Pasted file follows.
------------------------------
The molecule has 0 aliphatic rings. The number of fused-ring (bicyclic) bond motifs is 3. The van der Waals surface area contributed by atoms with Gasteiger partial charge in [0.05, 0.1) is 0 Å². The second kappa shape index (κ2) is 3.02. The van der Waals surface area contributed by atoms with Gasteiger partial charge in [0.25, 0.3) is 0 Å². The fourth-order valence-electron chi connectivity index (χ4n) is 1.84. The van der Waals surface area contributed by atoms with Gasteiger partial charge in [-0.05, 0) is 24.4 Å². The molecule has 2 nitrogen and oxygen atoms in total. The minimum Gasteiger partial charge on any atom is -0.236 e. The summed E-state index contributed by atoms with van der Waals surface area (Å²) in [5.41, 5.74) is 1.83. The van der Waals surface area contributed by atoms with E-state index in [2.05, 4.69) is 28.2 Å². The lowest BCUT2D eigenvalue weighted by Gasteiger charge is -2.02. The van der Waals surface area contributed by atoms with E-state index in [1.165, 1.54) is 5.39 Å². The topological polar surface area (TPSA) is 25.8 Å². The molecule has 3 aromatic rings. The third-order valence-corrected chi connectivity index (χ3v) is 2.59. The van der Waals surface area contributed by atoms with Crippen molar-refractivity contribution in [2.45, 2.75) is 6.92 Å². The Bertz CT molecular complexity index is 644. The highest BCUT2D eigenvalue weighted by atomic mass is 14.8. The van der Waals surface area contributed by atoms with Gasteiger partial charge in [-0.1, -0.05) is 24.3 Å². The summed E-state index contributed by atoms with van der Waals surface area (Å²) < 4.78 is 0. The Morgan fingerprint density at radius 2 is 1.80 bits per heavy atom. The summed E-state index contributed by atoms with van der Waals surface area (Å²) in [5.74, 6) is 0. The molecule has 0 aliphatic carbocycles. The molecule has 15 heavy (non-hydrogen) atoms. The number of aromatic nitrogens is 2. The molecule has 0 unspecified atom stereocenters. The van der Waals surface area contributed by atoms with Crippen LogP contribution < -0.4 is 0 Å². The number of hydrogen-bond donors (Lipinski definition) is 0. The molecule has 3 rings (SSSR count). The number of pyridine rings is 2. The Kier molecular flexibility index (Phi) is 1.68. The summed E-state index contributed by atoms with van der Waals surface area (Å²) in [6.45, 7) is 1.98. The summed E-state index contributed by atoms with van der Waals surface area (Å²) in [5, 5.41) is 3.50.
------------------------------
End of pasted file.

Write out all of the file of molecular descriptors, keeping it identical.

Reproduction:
The molecule has 0 aliphatic rings. The number of fused-ring (bicyclic) bond motifs is 3. The van der Waals surface area contributed by atoms with Gasteiger partial charge in [0.05, 0.1) is 0 Å². The second kappa shape index (κ2) is 3.02. The van der Waals surface area contributed by atoms with Gasteiger partial charge in [0.25, 0.3) is 0 Å². The fourth-order valence-electron chi connectivity index (χ4n) is 1.84. The van der Waals surface area contributed by atoms with Gasteiger partial charge in [-0.05, 0) is 24.4 Å². The molecule has 2 nitrogen and oxygen atoms in total. The minimum Gasteiger partial charge on any atom is -0.236 e. The summed E-state index contributed by atoms with van der Waals surface area (Å²) in [5.41, 5.74) is 1.83. The van der Waals surface area contributed by atoms with E-state index in [2.05, 4.69) is 28.2 Å². The lowest BCUT2D eigenvalue weighted by Gasteiger charge is -2.02. The van der Waals surface area contributed by atoms with E-state index in [1.165, 1.54) is 5.39 Å². The topological polar surface area (TPSA) is 25.8 Å². The molecule has 3 aromatic rings. The third-order valence-corrected chi connectivity index (χ3v) is 2.59. The van der Waals surface area contributed by atoms with Crippen molar-refractivity contribution in [2.45, 2.75) is 6.92 Å². The Bertz CT molecular complexity index is 644. The highest BCUT2D eigenvalue weighted by atomic mass is 14.8. The van der Waals surface area contributed by atoms with Gasteiger partial charge in [-0.1, -0.05) is 24.3 Å². The summed E-state index contributed by atoms with van der Waals surface area (Å²) < 4.78 is 0. The Morgan fingerprint density at radius 2 is 1.80 bits per heavy atom. The summed E-state index contributed by atoms with van der Waals surface area (Å²) in [5.74, 6) is 0. The molecule has 0 aliphatic carbocycles. The molecule has 15 heavy (non-hydrogen) atoms. The number of aromatic nitrogens is 2. The molecule has 0 unspecified atom stereocenters. The van der Waals surface area contributed by atoms with Crippen LogP contribution < -0.4 is 0 Å². The number of hydrogen-bond donors (Lipinski definition) is 0. The molecule has 3 rings (SSSR count). The number of pyridine rings is 2. The Kier molecular flexibility index (Phi) is 1.68. The summed E-state index contributed by atoms with van der Waals surface area (Å²) in [6.45, 7) is 1.98. The summed E-state index contributed by atoms with van der Waals surface area (Å²) in [5, 5.41) is 3.50.